The next year, den Biggelar and Suvedi (AEE, 1998) published “An Evaluation of the North-Central Region SARE Producer Grant Program.” This report was the result of an extensive study by the AEE Center for Evaluative Studies at Michigan State University, which examined successful and unsuccessful Producer Grant applicants on a variety of research questions. Questions included opinions about the grant program, perceptions of problems with the program, and program needs for increasing growth of sustainable agriculture. Participants were asked about their preferred sources of information on conventional and sustainable agriculture, and the economic, environmental and social impacts of the grant program. To date, there has been no parallel evaluation to assess the impacts of either the R & E or the PDP grants.
To strengthen its understanding of SARE’s impacts and effectiveness, the North Central Region SARE program has identified evaluation as an on-going process that will receive priority (Bauer, 1998). Despite a lack of formal program evaluation, we have witnessed, over the years, numerous anecdotal examples of ways in which SARE funding has led to increased knowledge, shifts in attitudes, and the embracing of farming or ranching practices that demonstrate the presence of a sustainable agricultural paradigm. In 2001, Poincelot used the SARE program as an indicator that, indeed, sustainable agriculture had become accepted in mainstream American agriculture (Poincelot, 2001).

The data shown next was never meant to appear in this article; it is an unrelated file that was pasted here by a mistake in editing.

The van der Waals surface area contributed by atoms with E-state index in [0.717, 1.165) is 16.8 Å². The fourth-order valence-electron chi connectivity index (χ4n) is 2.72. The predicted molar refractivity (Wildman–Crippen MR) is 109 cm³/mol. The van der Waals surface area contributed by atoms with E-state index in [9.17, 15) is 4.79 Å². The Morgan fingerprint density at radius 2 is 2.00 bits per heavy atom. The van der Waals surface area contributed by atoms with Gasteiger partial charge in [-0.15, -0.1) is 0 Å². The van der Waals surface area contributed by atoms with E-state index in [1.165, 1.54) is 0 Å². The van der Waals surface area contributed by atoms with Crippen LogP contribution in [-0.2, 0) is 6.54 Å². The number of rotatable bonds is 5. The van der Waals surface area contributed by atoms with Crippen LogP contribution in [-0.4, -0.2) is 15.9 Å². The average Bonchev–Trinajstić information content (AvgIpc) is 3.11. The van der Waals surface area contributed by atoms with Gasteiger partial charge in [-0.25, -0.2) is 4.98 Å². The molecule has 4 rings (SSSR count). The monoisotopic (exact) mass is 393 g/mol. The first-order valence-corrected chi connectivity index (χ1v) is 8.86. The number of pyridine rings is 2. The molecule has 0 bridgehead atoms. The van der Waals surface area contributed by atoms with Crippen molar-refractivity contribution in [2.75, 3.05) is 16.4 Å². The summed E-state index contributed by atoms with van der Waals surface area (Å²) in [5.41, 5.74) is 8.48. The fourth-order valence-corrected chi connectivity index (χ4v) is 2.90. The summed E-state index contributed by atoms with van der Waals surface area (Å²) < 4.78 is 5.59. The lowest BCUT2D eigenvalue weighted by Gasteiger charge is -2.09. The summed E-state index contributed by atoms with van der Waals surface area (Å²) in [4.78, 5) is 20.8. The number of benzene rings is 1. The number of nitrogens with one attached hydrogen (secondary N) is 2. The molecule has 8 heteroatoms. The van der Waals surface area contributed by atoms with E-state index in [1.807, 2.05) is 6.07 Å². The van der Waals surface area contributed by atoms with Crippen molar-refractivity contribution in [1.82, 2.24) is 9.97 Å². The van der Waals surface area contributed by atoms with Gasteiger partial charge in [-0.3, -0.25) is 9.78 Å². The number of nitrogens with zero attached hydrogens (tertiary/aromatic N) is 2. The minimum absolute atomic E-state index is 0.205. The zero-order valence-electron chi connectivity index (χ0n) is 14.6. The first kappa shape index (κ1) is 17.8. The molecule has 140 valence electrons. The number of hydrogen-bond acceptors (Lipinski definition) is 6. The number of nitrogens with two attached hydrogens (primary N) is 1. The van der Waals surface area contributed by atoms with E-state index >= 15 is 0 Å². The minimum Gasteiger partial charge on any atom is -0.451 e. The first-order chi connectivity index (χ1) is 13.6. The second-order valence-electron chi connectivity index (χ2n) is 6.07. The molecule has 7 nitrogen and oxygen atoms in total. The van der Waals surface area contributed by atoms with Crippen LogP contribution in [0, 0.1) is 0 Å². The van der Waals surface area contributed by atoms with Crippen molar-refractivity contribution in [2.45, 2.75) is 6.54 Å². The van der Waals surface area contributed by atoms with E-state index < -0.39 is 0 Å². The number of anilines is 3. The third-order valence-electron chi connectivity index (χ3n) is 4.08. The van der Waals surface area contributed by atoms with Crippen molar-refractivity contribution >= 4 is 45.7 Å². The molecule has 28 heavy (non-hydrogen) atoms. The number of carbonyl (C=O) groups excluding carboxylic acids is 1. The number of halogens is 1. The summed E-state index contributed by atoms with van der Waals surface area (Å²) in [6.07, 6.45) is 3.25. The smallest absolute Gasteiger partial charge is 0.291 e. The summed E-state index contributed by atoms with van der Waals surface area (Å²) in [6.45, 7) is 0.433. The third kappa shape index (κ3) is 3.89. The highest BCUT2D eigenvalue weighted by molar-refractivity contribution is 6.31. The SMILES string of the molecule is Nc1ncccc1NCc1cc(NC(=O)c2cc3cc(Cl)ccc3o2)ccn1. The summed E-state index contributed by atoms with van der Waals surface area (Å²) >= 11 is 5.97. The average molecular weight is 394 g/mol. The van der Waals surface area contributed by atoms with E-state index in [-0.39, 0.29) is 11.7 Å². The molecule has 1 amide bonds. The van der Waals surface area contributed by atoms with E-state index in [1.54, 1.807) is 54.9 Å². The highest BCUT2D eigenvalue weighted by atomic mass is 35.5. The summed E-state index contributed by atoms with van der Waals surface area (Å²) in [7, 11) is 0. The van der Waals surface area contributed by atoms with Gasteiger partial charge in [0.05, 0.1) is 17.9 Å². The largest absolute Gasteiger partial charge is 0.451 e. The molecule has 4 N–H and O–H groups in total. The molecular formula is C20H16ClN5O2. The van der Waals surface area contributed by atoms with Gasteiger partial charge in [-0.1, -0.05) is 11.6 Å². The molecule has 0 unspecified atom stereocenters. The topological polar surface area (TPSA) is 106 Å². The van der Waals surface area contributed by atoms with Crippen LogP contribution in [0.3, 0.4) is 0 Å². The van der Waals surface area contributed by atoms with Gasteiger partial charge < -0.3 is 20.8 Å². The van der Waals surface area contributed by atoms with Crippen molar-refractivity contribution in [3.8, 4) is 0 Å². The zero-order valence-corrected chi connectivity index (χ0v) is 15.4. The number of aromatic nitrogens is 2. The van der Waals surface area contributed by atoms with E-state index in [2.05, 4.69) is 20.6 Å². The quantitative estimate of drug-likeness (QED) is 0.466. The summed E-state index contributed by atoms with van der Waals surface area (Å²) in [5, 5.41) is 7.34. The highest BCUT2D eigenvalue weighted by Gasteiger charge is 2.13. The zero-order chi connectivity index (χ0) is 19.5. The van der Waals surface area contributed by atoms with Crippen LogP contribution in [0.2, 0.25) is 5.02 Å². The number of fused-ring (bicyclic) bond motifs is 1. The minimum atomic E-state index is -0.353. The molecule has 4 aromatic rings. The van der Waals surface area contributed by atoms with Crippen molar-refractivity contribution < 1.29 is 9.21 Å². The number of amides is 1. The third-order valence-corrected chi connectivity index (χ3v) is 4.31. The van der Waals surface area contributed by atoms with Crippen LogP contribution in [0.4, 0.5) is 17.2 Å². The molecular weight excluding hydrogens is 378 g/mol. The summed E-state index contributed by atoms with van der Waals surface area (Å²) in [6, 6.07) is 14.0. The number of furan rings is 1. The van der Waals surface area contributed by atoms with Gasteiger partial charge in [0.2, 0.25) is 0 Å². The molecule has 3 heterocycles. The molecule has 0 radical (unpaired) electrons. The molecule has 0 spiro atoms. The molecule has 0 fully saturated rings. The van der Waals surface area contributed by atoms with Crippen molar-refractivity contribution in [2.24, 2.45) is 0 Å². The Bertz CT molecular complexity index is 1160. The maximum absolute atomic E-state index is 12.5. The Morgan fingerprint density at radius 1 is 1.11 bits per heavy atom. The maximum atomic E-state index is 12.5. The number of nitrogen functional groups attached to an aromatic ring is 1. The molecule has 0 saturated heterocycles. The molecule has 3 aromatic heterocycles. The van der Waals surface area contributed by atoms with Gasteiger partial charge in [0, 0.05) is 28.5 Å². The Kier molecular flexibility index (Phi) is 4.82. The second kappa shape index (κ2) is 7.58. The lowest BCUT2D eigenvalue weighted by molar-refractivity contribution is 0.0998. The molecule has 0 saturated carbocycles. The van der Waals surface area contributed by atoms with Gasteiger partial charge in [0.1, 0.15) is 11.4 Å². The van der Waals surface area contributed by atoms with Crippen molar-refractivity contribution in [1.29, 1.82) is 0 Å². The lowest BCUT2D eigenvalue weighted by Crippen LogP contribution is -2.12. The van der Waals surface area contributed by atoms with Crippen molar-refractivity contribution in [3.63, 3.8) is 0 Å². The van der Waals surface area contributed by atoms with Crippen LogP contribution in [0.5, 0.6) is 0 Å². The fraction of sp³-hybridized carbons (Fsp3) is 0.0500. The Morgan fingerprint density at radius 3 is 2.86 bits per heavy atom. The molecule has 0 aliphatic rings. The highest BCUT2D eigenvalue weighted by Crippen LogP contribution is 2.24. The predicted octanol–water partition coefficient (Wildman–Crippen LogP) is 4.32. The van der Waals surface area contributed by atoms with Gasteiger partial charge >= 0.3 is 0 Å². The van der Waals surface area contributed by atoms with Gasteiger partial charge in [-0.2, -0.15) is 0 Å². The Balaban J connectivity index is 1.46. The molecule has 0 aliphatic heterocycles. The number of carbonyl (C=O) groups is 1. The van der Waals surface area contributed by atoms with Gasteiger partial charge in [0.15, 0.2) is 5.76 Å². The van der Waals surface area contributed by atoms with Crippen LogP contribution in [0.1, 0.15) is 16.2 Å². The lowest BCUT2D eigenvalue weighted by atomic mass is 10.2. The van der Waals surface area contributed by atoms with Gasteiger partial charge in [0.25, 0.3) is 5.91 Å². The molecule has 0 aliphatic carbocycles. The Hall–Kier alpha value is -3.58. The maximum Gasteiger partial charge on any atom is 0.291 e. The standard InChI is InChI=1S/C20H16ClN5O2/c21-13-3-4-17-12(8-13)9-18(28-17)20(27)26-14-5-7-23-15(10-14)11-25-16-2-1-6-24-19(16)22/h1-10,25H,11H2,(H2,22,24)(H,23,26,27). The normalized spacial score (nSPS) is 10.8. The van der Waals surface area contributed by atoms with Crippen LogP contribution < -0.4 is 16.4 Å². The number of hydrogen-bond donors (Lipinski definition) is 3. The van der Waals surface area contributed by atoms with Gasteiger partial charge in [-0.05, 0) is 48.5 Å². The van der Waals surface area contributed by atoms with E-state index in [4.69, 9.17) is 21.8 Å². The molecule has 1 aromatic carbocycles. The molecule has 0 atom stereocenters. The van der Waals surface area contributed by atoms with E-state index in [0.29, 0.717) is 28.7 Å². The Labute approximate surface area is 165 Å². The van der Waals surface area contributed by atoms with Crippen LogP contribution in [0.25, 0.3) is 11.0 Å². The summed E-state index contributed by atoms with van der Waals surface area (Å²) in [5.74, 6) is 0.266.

With indicators that sustainable agriculture is now on the radar screens of administrators and researchers in the U.S. (Allen, 1993; Francis, 2000; Francis et al., 1995; Poincelot, 2001), we became curious about ways to adequately evaluate the effectiveness of the SARE program. We wanted to look not only at the short-term impacts provided by the final reports, but also the longer-term, direct and indirect effects – herein referred to as the “cascade effects” – of the SARE funding over the course of the program’s existence. In addition, we were curious about whether or not perceived differences in attitudes and behavioral outcomes toward the SARE program existed among the funded groups (researchers, producers and educators). To date, no evaluation had attempted to look at common data across the spectrum of the grant programs.